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Endosulfan harms children & bees in India

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Endosulfan is in the news in India again, with new evidence of the insecticide's impact on children and bees.

On January 23, a report covered in The Hindu found that endosulfan is linked to declining honeybee populations in Idukki and Kasaragod districts in India. Scientists observed that the day following an endosulfan spray, local honeybees showed symptoms of poisoning and died. Corresponding declines in fruit yields were also reported where endosulfan had been sprayed, possibly reflecting the loss of the pollinators.

The report also found that in the community of Koragas, where honey is both collected in the wild and through organized beekeepers, drastic reductions in honey supply were reported during the years of endosulfan use. This supports similar findings from the Kerala-based PAN partner group Thanal, which found that local beekeepers reported mass bee die offs and saw a staggering reduction of annual honey yield (from 12,015 kg to 68.5 kg) in the mid ‘80s when endosulfan was being aerially sprayed. The group reports that annual honey yields have moderately recovered since aerial spraying of endosulfan was banned.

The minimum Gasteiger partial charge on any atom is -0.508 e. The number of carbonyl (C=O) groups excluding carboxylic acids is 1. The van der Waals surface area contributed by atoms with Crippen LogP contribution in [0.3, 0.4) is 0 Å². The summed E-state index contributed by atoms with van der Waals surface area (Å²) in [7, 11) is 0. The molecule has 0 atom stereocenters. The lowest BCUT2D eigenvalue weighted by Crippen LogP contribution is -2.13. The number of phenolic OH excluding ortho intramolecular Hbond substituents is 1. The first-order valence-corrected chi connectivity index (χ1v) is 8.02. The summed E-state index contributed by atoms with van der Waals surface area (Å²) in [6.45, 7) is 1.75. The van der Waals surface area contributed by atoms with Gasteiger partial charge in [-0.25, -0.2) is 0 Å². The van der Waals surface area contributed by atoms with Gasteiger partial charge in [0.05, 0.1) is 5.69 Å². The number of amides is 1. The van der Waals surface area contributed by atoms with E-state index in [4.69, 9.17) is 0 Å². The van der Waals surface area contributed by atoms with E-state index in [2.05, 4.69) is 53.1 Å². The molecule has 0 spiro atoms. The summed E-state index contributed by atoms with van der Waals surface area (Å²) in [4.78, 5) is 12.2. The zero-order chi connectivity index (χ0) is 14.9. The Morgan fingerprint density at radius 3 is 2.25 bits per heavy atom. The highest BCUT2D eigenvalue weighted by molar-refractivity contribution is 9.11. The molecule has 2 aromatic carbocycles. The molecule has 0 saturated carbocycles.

A quick refresher: Endosulfan is a highly toxic persistent pesticide that is facing a global ban under the Stockhom Convention. India is the primary global producer of the pesticide, and has been an aggressive advocate for its continued use. Community activists in the Indian state of Kerala have tirelessly documented the on-the-ground dangers of endosulfan, and won a state-level ban of the insecticide. PAN staff scientist Karl Tupper has frequently blogged about endosulfan’s dangers, India's positions and the chemical's path to worldwide phase out.

Another report released in India on January 23 found a possible correlation between endosulfan and learning disabilities. Researchers examined the academic performance of students at two high schools in the area where aerial spraying of endosulfan took place. They found that the passing rate of students rose substantially once endosulfan ceased being sprayed. Although more research is needed to confirm the findings, endosulfan is a neurotoxin and has been linked to children's learning disabilities in one California study and reduced brain function in lab animals.

The most recent news out of the state of Kerala is more promising. The Director of Agriculture is tightening the laws governing sale of hazardous pesticides, so explicit "prescriptions" or use permits are now required for all pesticide applications. Community groups in Kerala are applauding the move, and hoping it could be the first step of a policy that would phase out the use of pesticides and promote organic farming in the state of Kerala. Congratulations to the hardworking pesticide reform and community health advocates in Kerala!

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